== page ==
Incredible: Top Urban Restaurant Staff All Formerly Incarcerated

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Incredible: Top Urban Restaurant Staff All Formerly Incarcerated

Infectious passion at the intersection of redemption, hope, pride, and great food radiates off of Brandon Chrostowski like heat from the embers of a well-banked camp fire.  In 2007 Brandon founded a culinary institute, and in 2013 added  Edwins, a high end French restaurant in a downtrodden section of Cleveland with the unlikely business plan that everyone in both the school and the restaurant would be just getting out of prison.  Ten years later, he owns and runs the culinary institute, two restaurants, a bakery, a butchery, a community garden, and a block of housing for program alumni and their families, all staffed by people with prison on their resume.  They have trained hundreds of formerly incarcerated people in fine culinary arts and the restaurant business and sent them out to work around the country.  Prison recidivism rates for graduates of his program are about 1%.  Brandon won the prestigious James Beard Award for his contribution to food and people, and if you don’t mind shedding a tear or two, check out the short documentary, Sharp Knives, that was nominated for an Oscar in 2018.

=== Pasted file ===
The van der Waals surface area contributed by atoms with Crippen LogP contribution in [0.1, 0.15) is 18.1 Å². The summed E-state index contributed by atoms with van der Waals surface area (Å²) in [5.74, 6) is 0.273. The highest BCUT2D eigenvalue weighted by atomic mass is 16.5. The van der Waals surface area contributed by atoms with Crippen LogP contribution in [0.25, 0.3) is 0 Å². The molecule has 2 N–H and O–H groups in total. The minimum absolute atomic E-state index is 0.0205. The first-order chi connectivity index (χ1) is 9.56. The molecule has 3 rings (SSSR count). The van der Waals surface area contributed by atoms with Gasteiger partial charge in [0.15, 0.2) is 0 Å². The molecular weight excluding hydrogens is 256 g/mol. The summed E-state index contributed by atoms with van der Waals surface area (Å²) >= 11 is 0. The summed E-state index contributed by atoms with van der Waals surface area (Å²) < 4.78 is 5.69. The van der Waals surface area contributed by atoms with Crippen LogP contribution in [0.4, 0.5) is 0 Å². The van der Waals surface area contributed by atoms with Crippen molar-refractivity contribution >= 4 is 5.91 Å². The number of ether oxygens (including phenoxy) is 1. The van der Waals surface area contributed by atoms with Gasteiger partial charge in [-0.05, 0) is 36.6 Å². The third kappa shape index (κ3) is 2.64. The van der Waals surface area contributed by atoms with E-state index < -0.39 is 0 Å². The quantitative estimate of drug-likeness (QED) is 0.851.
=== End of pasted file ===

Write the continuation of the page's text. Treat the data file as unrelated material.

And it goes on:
“I truly, truly, believe that the perspective of incarceration is the most important perspective someone can have. I think very few people in this country, or in this world, find out who they really are. To find out who you are, you have to be alone, or without literally anything, I mean, just bread and water and a spirit or a soul. You have to get to that point. Incarceration teaches you that for better or for worse, and you can build yourself back up correctly, and not just stay in a bad place. It can be the most powerful experience of your life. And now you have someone, a human being who understands themselves, their triggers, what the absolute feels like.”

“And that’s me, you can’t find the core of your bone or your body or soul through a book in school or college. It can educate you, but you’re still just playing around this force field of who you are, what you are, what you want. I want people to know that the perspective of someone being incarcerated is a valuable one. That’s what I want people to know.”

“My kids are young, eight, six and two. We don’t have television or video games. We live a life of each other and the world we live in and we talk, communicate.  Pacify yourself out of what mistake you made today, because you’re not gonna be able to look at a TV and feel sad to a sad movie. Get that emotion off your chest and say, ‘That’s what I did today.’  I make time for them. I’ll go home for for dinner, always sit down with them. They come in to the restaurant and hang out; the eight year old can clear tables, polish glasses; my little two year old will stir risotto all day long!”

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By | 2023-07-21T16:31:57+00:00 July 21st, 2023|Uncategorized|0 Comments

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